Chef and restaurant owner Francesca Hong beat out seven other Democrats in Tuesday's primary for the deeply blue 76th Assembly District, which covers Madison's Isthmus and East Side, according to preliminary results.
Hong will face Republican candidate and real estate intern Patrick Hull in the November election but is likely to go on to become the district's next representative given the heavily liberal makeup of the area. In the 2016 election, 80% of the 76th district voted for Hillary Clinton.
If elected, Hong said she would be the first Asian American to serve in the Legislature.
"I thought with the large Hmong communities there would be more Asian representation," Hong said. "I would be the first Asian American legislator in the state."
UW-Madison journalism professor Michael Wagner, an expert on elections and American politics, said Hong is just one example of the growing diversity of candidates in local races in Wisconsin. He said there are more women running “than ever before,” especially young women of color.
“With every first it’s almost shocking to think that it’s taken this long to get to the first,” Wagner said. “I think this is another example of that.”
The Assembly seat opened in March after Rep. Chris Taylor, D-Madison, announced she will not seek re-election this fall to instead serve as a Dane County Circuit Court judge.
The other six Democratic candidates were real estate agent Dewey Bredeson, Madison police officer Tyrone Cratic Williams, Schenk-Atwood-Starkweather-Yahara Neighborhood Association member Heather Driscoll, former communications specialist for the Wisconsin Department of Health Services and Office of Children’s Mental Health Ali Maresh, Madison City Council Ald. Marsha Rummel and Madison School Board member Nicki Vander Meulen.
Hong won 28.2% of the vote, with Cratic Williams trailing close behind at 22.4%, with 100% of precincts reporting. The next two candidates were Rummel and Driscoll, with 16.4% and 16.3%, respectively.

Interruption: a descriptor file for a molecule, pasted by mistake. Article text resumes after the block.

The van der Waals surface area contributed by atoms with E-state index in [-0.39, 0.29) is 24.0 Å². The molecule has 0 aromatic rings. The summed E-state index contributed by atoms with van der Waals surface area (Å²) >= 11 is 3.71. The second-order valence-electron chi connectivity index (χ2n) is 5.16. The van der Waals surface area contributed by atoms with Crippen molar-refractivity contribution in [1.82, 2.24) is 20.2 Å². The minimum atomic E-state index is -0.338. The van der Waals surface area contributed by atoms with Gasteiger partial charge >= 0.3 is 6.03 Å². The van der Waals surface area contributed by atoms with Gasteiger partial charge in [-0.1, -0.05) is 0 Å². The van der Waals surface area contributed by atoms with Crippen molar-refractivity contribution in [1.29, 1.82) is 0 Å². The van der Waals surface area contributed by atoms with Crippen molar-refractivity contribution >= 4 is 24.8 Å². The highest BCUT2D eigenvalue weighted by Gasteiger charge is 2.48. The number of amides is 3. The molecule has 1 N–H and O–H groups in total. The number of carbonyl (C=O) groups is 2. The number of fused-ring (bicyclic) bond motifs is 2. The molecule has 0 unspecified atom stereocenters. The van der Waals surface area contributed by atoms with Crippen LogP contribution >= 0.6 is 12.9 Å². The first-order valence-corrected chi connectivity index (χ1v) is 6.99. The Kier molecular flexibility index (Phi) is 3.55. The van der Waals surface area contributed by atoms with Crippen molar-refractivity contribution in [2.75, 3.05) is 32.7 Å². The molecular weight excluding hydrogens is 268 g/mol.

Vander Meulen earned 9.3%, Maresh had 6.5% and Bredeson had 0.8%. The results are preliminary until officially canvassed.
Hong is the co-owner of Morris Ramen Restaurant and co-founder of the Culinary Ladies Collective and Cook It Forward, an organization that connects local restaurants with people facing food insecurity. She has said she would bring a working class voice to the Assembly.
As a small business owner, Hong has said she has personally felt the uncertainties and burdens that the COVID-19 pandemic has brought. She said those who are "fearing for their lives and livelihood" need a voice as Wisconsin faces two public health crises: the coronavirus pandemic and racism.
"I had a lot of fear with what happened with COVID for the business and for my family," Hong said. "And I had a lot of anger with what happened. And all the injustices that were being exacerbated by the virus, and that we weren’t talking about that before.
"I ran because I knew the community shared those fears and shared that anger and shared that need for change."
Hong does not currently live in the 76th Assembly District, but she plans to move there before November. She told the Capital Times that her family was already planning to make the move, but COVID-19 delayed the timeline. She already works in the district.
Cratic Williams, a Black police officer, had said he would have brought a unique perspective to criminal justice reform. He wanted to redefine the role of law enforcement in Wisconsin, and increase transparency and accountability.
Cratic Williams said he was thankful for the donors, supporters and volunteers for believing in him and helping him come in a close second. He said he wishes Hong well, but was concerned that she wanted to dismantle police unions because "an attack on one union is an attack on all unions."
"I wish her success in the future in being a representative," Cratic Williams said.
Hong said she is ready to fight for progressive change in Wisconsin, including increasing the minimum wage, funding education, implementing rigorous environmental protections, prioritizing child care and health, and putting equity at the forefront.
"We have to prioritize the policies that the people want prioritized," Hong said. "I intend to not represent by speaking for others but by making sure they’re brought to the table and that we share that table.
"I am honored that the community has chosen me. I'm ready to put people first, and I'm ready to work."